During the first harrowing months in the desert, he and the others were blindfolded, bound and moved countless times. The threat of execution hung over them. In one of the many ransom videos they were forced to make, they had to wear orange “Guantánamo” suits, like those worn by the detainees at the United States military prison in Cuba, and to plead for their lives.
“I tried to explain that I am Swedish,” he recalled. “That we also think Guantánamo is unlawful and counterproductive.”
When he tried to get a sense of his kidnappers’ motives, they made only vague reference to the invasion of Iraq, the war in Afghanistan and satirical cartoons of the Prophet Muhammad that set off protests when they were published by a Danish newspaper in 2005.
Four months into captivity, the hostages made a strategic decision to convert to Islam. “It was to save my life,” he said. After the conversion they were no longer isolated, shackled or forced to plead for their lives in the many ransom videos that were made.
“I see that as the most clear evidence that it actually helped change my situation,” he said.
Mr. Gustafsson told his captors that his government would never pay. When he was released, Sweden’s foreign minister said it was the result of years of diplomatic efforts, not ransom.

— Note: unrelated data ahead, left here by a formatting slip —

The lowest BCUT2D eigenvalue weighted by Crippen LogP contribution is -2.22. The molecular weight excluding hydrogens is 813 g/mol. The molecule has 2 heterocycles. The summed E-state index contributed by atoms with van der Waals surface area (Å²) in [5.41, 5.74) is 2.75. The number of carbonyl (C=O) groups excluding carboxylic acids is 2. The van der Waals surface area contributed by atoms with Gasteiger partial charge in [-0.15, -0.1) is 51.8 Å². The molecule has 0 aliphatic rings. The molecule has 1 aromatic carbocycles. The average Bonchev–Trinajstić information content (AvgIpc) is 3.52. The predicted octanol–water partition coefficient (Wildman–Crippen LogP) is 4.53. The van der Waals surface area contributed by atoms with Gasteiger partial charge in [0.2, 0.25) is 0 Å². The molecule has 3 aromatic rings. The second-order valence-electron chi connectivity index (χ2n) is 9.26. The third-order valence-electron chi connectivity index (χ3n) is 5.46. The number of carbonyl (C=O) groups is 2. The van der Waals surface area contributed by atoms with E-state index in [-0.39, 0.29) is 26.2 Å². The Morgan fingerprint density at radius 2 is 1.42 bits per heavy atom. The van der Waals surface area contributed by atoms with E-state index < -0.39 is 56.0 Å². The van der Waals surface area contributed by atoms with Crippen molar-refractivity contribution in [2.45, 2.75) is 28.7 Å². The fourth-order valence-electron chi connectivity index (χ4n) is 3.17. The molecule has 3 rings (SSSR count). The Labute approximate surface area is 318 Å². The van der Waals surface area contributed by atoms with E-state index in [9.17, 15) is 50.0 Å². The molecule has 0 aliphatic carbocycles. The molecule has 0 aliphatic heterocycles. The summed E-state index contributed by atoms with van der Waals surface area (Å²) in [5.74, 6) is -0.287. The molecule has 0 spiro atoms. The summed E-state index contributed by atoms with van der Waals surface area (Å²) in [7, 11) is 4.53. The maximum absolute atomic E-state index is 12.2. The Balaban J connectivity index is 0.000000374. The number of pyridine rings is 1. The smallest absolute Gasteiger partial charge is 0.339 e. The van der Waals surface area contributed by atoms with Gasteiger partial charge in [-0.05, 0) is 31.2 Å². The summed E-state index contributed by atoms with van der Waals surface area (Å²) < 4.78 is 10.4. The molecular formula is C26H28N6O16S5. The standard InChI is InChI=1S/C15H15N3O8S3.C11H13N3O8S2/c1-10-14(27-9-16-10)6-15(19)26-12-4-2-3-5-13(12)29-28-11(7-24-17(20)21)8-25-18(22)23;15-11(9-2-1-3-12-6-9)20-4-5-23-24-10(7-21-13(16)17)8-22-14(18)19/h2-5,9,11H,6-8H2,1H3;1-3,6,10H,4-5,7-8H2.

But Magnus Ranstorp, a counterterrorism and security expert with the Swedish Defense University, said it was unlikely that some form of exchange did not take place.
“The only thing we know for sure is that not a single hostage has been released without payment,” he said. “It’s not a charitable organization.”
A retired European intelligence official, who spoke on the condition of anonymity, said that 3.5 million euros, or about $4.2 million, had been paid and negotiated through the South African charity Gift of the Givers Foundation for the release of Mr. McGown.
While the United States and Britain adhere to strict no-ransom policies, countries like France and Germany have taken bags full of cash disguised as humanitarian aid to the desert.
From his view inside their camps, Mr. Gustafsson said it was evident his captors had resources.
“They’re well financed nowadays,” he said. “They say they didn’t used to be, but now they are, and it’s not difficult to figure out that that is actually the money that has been paid by European governments.”
A 2014 New York Times tally of ransoms collected by Al Qaeda’s affiliates found that the group had taken in at least $125 million since 2008.
Al Qaeda in the Islamic Maghreb rose to prominence more than a decade ago largely because of extraordinary ransom payments, which started in 2003 with the abduction of 32 European tourists who were freed after governments paid an estimated €5 million, or about $6 million.
After their conversion to Islam, the hostages prayed, ate and sat with their kidnappers. There was no need for prison walls when the Sahara stretched for hundreds of miles in every direction.
For the next five years, they moved hundreds of times, living outdoors and being guarded by about a dozen rotating men and boys.